Investors Continue to Keep an Eye on Oil, Gold Amid Iran Tensions

By Emel Akan
Emel Akan
Emel Akan
Emel Akan is a senior White House correspondent for The Epoch Times, where she covers the Biden administration. Prior to this role, she covered the economic policies of the Trump administration. Previously, she worked in the financial sector as an investment banker at JPMorgan. She graduated with a master’s degree in business administration from Georgetown University.
January 8, 2020Updated: January 8, 2020

WASHINGTON—Fears around escalating U.S.–Iranian tensions since Jan. 3 have pushed oil and gold prices sharply higher.

While prices have retreated after President Donald Trump’s address to the nation, which eased some apprehension, investors are continuing to pay close attention to geopolitical risks.

Oil and gold prices fell sharply after President Donald Trump said on Jan. 8 that Iran “appears to be standing down.” The morning after missile strikes that targeted American forces in Iraq, Trump said that there were “no casualties” and all American soldiers were safe.

Oil prices spiked due to fears of retaliation by Iran after the killing of top military commander Qassem Soleimani in a U.S. airstrike. The international benchmark Brent crude climbed above $70 a barrel for the first time in four months. However, it plunged to $65 on Jan 8.

Trump’s speech took some of the geopolitical risk premium out of oil prices, according to Phil Flynn, senior energy analyst at Price Futures Group in Chicago.

“From the president’s speech, we’re getting a strong sense that this crisis is, if not over, at least at a pause,” Flynn said.

“Now the risk to oil is actually lower because the Iranians at this point don’t want to risk escalating the situation. So any proposed attacks that they may have on the oil fields or tankers are probably going to be put off because they don’t want to raise the temperatures.”

In 2019, Iran attacked major Saudi Arabian oil facilities and targeted oil tankers in the Strait of Hormuz, which boosted geopolitical risks in the region.

Trump, in his speech, mentioned the United States’ energy independence, saying the country is no longer reliant on Middle East oil.

“We are now the No. 1 producer of oil and natural gas anywhere in the world. We are independent, and we do not need Middle East oil,” he said.

The increase in U.S. oil production in the past decade has strengthened the U.S. position in the Middle East, according to experts.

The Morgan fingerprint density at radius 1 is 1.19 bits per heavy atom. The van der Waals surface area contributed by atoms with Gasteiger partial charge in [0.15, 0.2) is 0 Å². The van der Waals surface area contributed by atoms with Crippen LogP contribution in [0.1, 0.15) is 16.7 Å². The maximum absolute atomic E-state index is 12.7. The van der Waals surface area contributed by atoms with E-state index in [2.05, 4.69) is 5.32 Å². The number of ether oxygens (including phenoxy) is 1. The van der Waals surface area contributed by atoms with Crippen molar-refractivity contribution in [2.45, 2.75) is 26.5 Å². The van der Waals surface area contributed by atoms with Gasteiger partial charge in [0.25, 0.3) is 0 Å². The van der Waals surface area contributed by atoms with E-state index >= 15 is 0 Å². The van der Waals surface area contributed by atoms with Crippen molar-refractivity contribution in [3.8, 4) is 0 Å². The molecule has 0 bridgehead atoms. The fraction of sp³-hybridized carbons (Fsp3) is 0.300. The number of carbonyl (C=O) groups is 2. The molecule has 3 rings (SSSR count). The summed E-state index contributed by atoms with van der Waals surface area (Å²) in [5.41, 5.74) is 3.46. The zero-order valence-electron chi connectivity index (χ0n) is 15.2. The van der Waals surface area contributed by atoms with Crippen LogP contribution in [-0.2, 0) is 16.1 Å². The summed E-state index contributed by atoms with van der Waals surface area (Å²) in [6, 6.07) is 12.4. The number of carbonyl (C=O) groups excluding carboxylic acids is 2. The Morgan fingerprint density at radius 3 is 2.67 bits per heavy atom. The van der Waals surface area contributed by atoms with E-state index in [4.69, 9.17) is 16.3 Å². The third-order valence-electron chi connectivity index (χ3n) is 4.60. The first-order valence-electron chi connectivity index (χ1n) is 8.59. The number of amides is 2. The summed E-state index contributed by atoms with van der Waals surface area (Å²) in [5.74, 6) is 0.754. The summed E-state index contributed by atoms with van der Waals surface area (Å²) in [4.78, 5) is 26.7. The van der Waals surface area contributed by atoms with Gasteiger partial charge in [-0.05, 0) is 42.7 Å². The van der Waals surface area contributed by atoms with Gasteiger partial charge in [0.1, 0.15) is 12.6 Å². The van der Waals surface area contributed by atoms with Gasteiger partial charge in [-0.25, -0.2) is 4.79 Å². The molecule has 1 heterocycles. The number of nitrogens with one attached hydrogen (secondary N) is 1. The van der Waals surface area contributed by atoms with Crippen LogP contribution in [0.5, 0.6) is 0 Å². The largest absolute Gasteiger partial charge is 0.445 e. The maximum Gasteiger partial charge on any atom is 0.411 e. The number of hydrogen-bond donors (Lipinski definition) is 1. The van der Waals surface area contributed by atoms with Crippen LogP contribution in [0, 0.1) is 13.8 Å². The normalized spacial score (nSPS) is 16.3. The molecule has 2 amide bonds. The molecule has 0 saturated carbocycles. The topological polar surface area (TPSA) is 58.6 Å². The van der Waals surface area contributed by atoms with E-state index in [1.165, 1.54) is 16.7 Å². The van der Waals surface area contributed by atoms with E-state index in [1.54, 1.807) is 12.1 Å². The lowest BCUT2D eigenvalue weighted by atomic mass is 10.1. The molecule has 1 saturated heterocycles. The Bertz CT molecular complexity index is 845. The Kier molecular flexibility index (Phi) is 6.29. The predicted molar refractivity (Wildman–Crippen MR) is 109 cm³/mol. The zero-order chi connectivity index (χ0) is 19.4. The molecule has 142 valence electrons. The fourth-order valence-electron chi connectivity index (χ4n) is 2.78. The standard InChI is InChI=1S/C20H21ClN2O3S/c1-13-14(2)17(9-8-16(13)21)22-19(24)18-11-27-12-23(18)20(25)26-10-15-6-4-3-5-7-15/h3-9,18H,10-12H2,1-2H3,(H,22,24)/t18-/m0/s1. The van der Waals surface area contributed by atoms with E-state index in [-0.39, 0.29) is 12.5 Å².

“Geopolitical tensions in the Middle East certainly affect oil prices, but less so today than decades ago,” said Robert Johnson, professor of finance at Creighton University.

“Some pundits were surprised that oil prices didn’t spike more in response to the tensions with Iran. That would have certainly been the case in the past, but the oil world has changed. The United States is now the leading oil producer in the world.”

Gold Rally

Rising geopolitical risks also have boosted gold’s appeal. Tensions with Iran led to higher prices, since investors consider gold a safe haven and a hedge against uncertainty.

Jeffrey Currie, head of commodities research at Goldman Sachs, noted in a report that gold performs well during wars or military escalations, as experienced during the beginning of both Gulf wars and during the events of Sept. 11, 2001.

“History shows that under most outcomes, gold will likely rally to well beyond current levels,” Currie said, adding that gold would perform better than oil if the U.S.–Iran tensions continue.

Gold surged above $1,600 per ounce for the first time since 2013, after Iran attacked U.S. forces.

Despite the recent rally, the price of gold is still below all-time highs, according to Chuck Self, chief investment officer at iSectors, an investment strategy firm based in Wisconsin.

“Gold is cheaper than stocks or bonds,” he said. “A more intense Middle East crisis would make precious metals the best asset class to own in the first quarter and possibly in 2020.”

Investors flocked back to risky assets like stocks after Trump’s speech calmed the markets.

However, the crisis isn’t over, and there will be escalations of the U.S.–Iran conflict in the weeks and months to come, according to Deric Scott, vice president and senior analyst at precious-metals retailer

He said Trump made it clear that he wouldn’t allow Iran to have a nuclear weapon.

“He’s not going to take a back seat. He’s not going to allow Iran to run the show anymore, and that is only going to cause friction,” Scott said, adding that gold could rise to as high as $3,000 this year if the conflict continues to escalate.

In addition to geopolitical risk, macro factors have also boosted gold’s price in recent months. A softened dollar and negative interest rate environment have supported gold.